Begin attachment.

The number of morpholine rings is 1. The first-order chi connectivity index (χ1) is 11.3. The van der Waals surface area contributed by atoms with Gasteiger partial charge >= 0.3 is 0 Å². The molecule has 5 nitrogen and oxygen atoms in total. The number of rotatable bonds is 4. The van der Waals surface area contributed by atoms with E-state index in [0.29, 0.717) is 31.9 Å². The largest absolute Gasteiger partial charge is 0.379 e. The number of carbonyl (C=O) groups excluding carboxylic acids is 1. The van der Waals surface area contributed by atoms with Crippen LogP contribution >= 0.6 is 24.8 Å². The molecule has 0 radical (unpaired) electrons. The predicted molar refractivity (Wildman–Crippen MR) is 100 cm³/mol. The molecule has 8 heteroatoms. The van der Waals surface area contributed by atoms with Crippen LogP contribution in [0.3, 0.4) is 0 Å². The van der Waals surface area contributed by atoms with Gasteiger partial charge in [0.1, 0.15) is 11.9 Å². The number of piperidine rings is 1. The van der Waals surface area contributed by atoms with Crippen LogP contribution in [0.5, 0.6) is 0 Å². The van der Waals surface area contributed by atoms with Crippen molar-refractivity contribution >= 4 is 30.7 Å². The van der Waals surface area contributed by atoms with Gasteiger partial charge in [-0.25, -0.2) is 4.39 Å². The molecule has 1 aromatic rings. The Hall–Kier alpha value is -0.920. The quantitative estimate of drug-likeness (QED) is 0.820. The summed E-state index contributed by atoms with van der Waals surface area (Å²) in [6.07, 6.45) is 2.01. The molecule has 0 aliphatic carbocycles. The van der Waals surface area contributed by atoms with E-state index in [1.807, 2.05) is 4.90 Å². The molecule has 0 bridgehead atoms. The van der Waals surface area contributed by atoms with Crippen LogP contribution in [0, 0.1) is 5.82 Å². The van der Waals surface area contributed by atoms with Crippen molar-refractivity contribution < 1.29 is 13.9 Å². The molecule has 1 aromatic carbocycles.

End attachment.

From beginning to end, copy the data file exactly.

The number of morpholine rings is 1. The first-order chi connectivity index (χ1) is 11.3. The van der Waals surface area contributed by atoms with Gasteiger partial charge >= 0.3 is 0 Å². The molecule has 5 nitrogen and oxygen atoms in total. The number of rotatable bonds is 4. The van der Waals surface area contributed by atoms with E-state index in [0.29, 0.717) is 31.9 Å². The largest absolute Gasteiger partial charge is 0.379 e. The number of carbonyl (C=O) groups excluding carboxylic acids is 1. The van der Waals surface area contributed by atoms with Crippen LogP contribution >= 0.6 is 24.8 Å². The molecule has 0 radical (unpaired) electrons. The predicted molar refractivity (Wildman–Crippen MR) is 100 cm³/mol. The molecule has 8 heteroatoms. The van der Waals surface area contributed by atoms with Crippen LogP contribution in [0.3, 0.4) is 0 Å². The van der Waals surface area contributed by atoms with Gasteiger partial charge in [0.1, 0.15) is 11.9 Å². The number of piperidine rings is 1. The van der Waals surface area contributed by atoms with Crippen LogP contribution in [0.5, 0.6) is 0 Å². The van der Waals surface area contributed by atoms with Crippen molar-refractivity contribution >= 4 is 30.7 Å². The van der Waals surface area contributed by atoms with Gasteiger partial charge in [-0.25, -0.2) is 4.39 Å². The molecule has 1 aromatic rings. The Hall–Kier alpha value is -0.920. The quantitative estimate of drug-likeness (QED) is 0.820. The summed E-state index contributed by atoms with van der Waals surface area (Å²) in [6.07, 6.45) is 2.01. The molecule has 0 aliphatic carbocycles. The van der Waals surface area contributed by atoms with E-state index in [1.807, 2.05) is 4.90 Å². The molecule has 0 bridgehead atoms. The van der Waals surface area contributed by atoms with Crippen LogP contribution in [0, 0.1) is 5.82 Å². The van der Waals surface area contributed by atoms with Crippen molar-refractivity contribution < 1.29 is 13.9 Å². The molecule has 1 aromatic carbocycles.